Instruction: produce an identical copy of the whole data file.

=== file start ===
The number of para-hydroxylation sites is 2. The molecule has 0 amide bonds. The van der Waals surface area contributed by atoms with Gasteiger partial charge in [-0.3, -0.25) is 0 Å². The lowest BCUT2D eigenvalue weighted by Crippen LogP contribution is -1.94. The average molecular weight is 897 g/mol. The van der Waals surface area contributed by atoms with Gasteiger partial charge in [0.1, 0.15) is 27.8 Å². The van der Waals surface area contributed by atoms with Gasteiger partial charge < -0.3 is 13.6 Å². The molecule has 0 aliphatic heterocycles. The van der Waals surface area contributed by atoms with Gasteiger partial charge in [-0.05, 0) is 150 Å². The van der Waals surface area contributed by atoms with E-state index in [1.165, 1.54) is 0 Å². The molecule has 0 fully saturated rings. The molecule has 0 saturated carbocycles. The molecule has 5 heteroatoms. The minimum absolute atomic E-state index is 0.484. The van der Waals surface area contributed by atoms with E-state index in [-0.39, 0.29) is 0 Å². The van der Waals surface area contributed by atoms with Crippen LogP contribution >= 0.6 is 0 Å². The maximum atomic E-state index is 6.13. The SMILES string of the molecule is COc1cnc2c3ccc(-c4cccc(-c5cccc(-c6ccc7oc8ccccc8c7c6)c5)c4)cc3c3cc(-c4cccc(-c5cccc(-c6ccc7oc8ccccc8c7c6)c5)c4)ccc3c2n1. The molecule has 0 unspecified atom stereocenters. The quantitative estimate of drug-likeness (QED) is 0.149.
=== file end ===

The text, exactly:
The number of para-hydroxylation sites is 2. The molecule has 0 amide bonds. The van der Waals surface area contributed by atoms with Gasteiger partial charge in [-0.3, -0.25) is 0 Å². The lowest BCUT2D eigenvalue weighted by Crippen LogP contribution is -1.94. The average molecular weight is 897 g/mol. The van der Waals surface area contributed by atoms with Gasteiger partial charge in [0.1, 0.15) is 27.8 Å². The van der Waals surface area contributed by atoms with Gasteiger partial charge < -0.3 is 13.6 Å². The molecule has 0 aliphatic heterocycles. The van der Waals surface area contributed by atoms with Gasteiger partial charge in [-0.05, 0) is 150 Å². The van der Waals surface area contributed by atoms with E-state index in [1.165, 1.54) is 0 Å². The molecule has 0 fully saturated rings. The molecule has 0 saturated carbocycles. The molecule has 5 heteroatoms. The minimum absolute atomic E-state index is 0.484. The van der Waals surface area contributed by atoms with E-state index in [-0.39, 0.29) is 0 Å². The van der Waals surface area contributed by atoms with Crippen LogP contribution >= 0.6 is 0 Å². The maximum atomic E-state index is 6.13. The SMILES string of the molecule is COc1cnc2c3ccc(-c4cccc(-c5cccc(-c6ccc7oc8ccccc8c7c6)c5)c4)cc3c3cc(-c4cccc(-c5cccc(-c6ccc7oc8ccccc8c7c6)c5)c4)ccc3c2n1. The molecule has 0 unspecified atom stereocenters. The quantitative estimate of drug-likeness (QED) is 0.149.